Thanks to the legal challenges, the Florida Department of Environmental Protection has yet to increase the amount of toxins in our drinking water, as they would like to do. Our mis-named “protection” agencies are driven by industry, and put health and safety after the dollar. Caring, intelligent people would be striving to decrease the poisons instead of increasing them.
Linda Young and the Florida Clean Water Network have been fighting for this cause for years. Please visit their website and consider helping with this very important work.
Comments by OSFR historian Jim Tatum.
-A river is like a life: once taken, it cannot be brought back-
Help overturn new water standards
Bart Bibler and Linda Young 5:56 p.m. CDT August 14, 2016
The Florida epartment of Environmental Protection (FDEP) has not revised the Surface Water Quality Standards in over 20 years, although they are required to conduct a triennial review (every three years). The FDEP has just adopted a revision weakening criteria for 15 toxic chemicals that are being dumped in our waters where some people get their drinking water and where everyone should be able to fish and swim. Some of these criteria have been increased by greater than a thousand fold! Four of these chemicals are known carcinogens.
While 39 new criteria were approved, FDEP chose not to set standards for 20 pollutants that the US Environmental Protection Agency (EPA) had provided proposed criteria for. The Florida Clean Water Network has been pushing since the early ‘90s for FDEP to regulate all human health-based toxics being dumped in our waters, including dioxin and many others. All of the new criteria that FDEP did set are weaker than EPA recommends for Florida to maintain a one in a million cancer risk level.
The FDEP uses EPA’s equation, which is an absolute requirement, but substitutes the “Monte Carlo” probabilistic method of calculating factors for body weight, fish consumption rate and drinking water intake — aptly named in that it gambles with public health. This method derives an average (or mean) from a wide array of far-fetched scenarios, rather than the appropriate number to protect the most sensitive populations (i.e. children, native cultures who consume more fish, etc.). For instance the range of body weight used to find the “mean” or “average” for the proposed criteria was between 78 and 375 pounds, with a mean value of 165 pounds and an average human weight of 226 pounds! This does not protect children or lighter-weight adults.
The toxicological basis for each chemical criterion was focused on carcinogenic effects or non-cancer critical effects, and did not consider endocrine disrupting effects or synergistic effects.
The FDEP has lowered its assumption of Floridians’ fish consumption rate several times during their surface water quality standards revision process. It doesn’t consider fish from marine water only from freshwater and estuarine water. The FDEP started out with an assumption of 63.5 grams per day in 2003, dropped it to 47.0 grams per day in 2005, dropped it again to 32.0 grams per day in 2008 and used just 24.2 grams per day in the approved rule. This is a key assumption of the criteria equation and is a significant reduction in protection of public health.
The FDEP monitors surface waters around the state by testing for these chemicals only once every five years. The FDEP requires permitted industrial and domestic wastewater dischargers to test only for some of these chemicals, and at a frequency that depends on the size of the facility and its discharge flow. The FDEP often allows discharge permit limit requirements to be met after a mixing zone, rather than at the end of the discharge pipe.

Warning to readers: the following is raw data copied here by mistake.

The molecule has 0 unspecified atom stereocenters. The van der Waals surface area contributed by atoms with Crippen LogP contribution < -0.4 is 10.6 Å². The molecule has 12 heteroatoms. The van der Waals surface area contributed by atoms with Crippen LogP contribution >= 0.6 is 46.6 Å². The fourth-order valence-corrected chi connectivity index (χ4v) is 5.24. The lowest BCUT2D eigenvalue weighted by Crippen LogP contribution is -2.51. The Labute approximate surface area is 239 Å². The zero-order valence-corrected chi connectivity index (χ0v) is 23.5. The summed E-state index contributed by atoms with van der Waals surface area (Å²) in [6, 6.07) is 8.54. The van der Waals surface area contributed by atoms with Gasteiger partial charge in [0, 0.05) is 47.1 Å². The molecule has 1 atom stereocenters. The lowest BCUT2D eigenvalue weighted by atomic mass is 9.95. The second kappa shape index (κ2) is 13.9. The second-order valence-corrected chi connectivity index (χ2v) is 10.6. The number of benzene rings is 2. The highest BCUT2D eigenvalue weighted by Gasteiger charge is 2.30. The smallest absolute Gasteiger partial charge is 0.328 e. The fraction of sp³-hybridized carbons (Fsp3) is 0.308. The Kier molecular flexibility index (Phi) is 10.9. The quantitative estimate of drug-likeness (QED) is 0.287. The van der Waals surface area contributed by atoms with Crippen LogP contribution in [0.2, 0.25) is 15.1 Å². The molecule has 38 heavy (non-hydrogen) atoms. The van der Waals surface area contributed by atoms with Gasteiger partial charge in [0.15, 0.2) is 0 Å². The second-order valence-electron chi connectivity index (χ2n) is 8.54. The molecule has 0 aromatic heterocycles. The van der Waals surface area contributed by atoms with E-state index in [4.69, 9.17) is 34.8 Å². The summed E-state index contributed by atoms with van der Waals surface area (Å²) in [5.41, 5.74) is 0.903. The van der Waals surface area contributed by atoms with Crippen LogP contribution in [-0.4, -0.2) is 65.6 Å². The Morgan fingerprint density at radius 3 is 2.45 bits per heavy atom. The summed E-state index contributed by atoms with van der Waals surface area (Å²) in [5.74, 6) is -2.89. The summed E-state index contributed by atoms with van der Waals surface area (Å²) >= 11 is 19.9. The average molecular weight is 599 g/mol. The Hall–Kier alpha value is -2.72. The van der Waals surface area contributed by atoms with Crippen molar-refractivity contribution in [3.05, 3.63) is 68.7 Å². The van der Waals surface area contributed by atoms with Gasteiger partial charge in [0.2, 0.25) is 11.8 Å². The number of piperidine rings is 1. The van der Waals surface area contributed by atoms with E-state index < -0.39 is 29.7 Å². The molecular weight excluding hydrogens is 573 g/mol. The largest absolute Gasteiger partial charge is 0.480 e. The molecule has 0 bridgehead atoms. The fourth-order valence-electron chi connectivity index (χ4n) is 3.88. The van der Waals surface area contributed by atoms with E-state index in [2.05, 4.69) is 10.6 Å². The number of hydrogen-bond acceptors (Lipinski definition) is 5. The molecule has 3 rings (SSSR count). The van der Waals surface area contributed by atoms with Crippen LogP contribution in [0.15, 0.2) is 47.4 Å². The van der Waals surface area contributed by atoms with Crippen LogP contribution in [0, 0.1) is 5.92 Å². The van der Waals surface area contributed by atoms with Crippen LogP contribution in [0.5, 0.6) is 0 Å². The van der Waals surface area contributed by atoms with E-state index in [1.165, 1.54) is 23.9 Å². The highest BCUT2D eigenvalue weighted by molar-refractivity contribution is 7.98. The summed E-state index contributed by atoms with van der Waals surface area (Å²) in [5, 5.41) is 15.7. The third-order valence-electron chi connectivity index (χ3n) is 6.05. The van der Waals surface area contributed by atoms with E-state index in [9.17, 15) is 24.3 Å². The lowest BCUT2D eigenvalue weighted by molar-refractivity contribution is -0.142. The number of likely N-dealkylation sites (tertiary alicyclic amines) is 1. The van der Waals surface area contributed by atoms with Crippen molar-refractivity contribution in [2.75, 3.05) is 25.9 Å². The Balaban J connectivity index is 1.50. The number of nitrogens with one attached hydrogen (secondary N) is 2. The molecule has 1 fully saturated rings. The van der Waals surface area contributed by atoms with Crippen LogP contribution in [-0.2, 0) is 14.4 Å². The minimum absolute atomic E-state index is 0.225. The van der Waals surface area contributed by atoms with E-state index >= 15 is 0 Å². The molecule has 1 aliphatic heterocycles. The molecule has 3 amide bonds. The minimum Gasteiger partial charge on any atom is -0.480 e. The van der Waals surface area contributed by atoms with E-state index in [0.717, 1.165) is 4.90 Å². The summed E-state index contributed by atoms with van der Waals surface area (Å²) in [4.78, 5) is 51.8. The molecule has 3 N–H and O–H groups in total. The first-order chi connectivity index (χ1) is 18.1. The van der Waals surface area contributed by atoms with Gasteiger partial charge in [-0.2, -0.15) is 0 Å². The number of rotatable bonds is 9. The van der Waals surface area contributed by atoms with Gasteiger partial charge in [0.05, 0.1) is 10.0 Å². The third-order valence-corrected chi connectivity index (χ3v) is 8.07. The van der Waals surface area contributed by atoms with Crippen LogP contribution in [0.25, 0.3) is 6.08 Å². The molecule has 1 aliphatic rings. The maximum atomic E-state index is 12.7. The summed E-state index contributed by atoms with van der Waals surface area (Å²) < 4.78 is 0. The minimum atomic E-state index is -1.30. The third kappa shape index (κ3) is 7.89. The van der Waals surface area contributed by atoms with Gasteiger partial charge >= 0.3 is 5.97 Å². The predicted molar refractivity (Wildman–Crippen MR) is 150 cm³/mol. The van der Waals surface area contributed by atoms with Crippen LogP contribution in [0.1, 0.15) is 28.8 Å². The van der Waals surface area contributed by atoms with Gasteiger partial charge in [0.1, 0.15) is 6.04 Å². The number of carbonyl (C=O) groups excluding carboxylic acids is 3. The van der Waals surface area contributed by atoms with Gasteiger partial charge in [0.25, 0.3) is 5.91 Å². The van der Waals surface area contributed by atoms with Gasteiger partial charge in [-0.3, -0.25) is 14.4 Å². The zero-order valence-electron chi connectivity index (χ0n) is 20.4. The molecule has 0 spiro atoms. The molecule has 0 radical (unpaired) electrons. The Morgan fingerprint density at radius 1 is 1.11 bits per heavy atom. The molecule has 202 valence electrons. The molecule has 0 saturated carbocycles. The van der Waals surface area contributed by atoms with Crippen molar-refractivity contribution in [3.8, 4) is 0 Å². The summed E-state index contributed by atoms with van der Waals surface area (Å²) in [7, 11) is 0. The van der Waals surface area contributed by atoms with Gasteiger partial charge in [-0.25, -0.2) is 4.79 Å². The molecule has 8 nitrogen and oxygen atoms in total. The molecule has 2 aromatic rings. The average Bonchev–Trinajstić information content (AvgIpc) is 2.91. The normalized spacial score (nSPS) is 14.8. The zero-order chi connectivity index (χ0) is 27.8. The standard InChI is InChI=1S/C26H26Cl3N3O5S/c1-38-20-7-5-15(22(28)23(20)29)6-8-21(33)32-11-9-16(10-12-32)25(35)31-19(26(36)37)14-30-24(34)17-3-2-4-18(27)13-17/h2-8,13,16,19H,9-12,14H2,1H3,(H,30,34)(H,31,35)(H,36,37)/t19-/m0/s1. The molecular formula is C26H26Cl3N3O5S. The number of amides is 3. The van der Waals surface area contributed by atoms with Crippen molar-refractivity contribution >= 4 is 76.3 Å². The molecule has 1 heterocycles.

The EPA has established maximum contaminant levels (MCLs) for public drinking water facilities, which have been delegated to FDEP to implement via their public drinking water program. The Florida Department of Health (FDOH) implements a drinking water program for smaller systems, including limited use drinking water systems (such as convenience stores and small residential rental properties) and private drinking water wells. The FDOH also tests private drinking water wells upon request, or around known contamination areas.
However, Florida has approximately 4 million private drinking water wells, but very few are tested and only for a very few chemicals. Since the FDEP has drinking water criteria (MCLs) for just a portion of chemicals known to be a risk to health and contaminating Florida’s groundwater, the FDOH establishes health advisory levels (HALs) for many other chemicals. The FDEP requires public drinking water systems to test only for some of the MCLs, not for the HALs, and at a frequency that depends on the size of the facility. Many of the public drinking water facilities are not designed to remove all of these chemicals addressed by the FDEP Surface Water Quality Standards. The smaller drinking water systems regulated by the FDOH typically have no treatment to remove these chemicals. Many public water systems, limited use water systems and private wells are under the direct influence of surface waters.
There are 23 of the new FDEP Surface Water Quality Standards that exceed FDEP Drinking Water MCLs or FDOH HALs. Some of these values exceed the MCL or HAL by greater than a thousand fold! Since Florida’s surface water and groundwater is often interconnected, this represents a significant threat to public health.
Please help overturn the new FDEP Surface Water Quality Standards. The Florida Clean Water Network is leading the legal challenges. Consider becoming a member and donating to the Clean Water Network.
Bart Bibler is a professional engineer, former assistant bureau chief of surface water management at FDEP and former bureau chief of water programs at the Florida Department of Health.
Linda Young is executive director of the Florida Clean Water Network.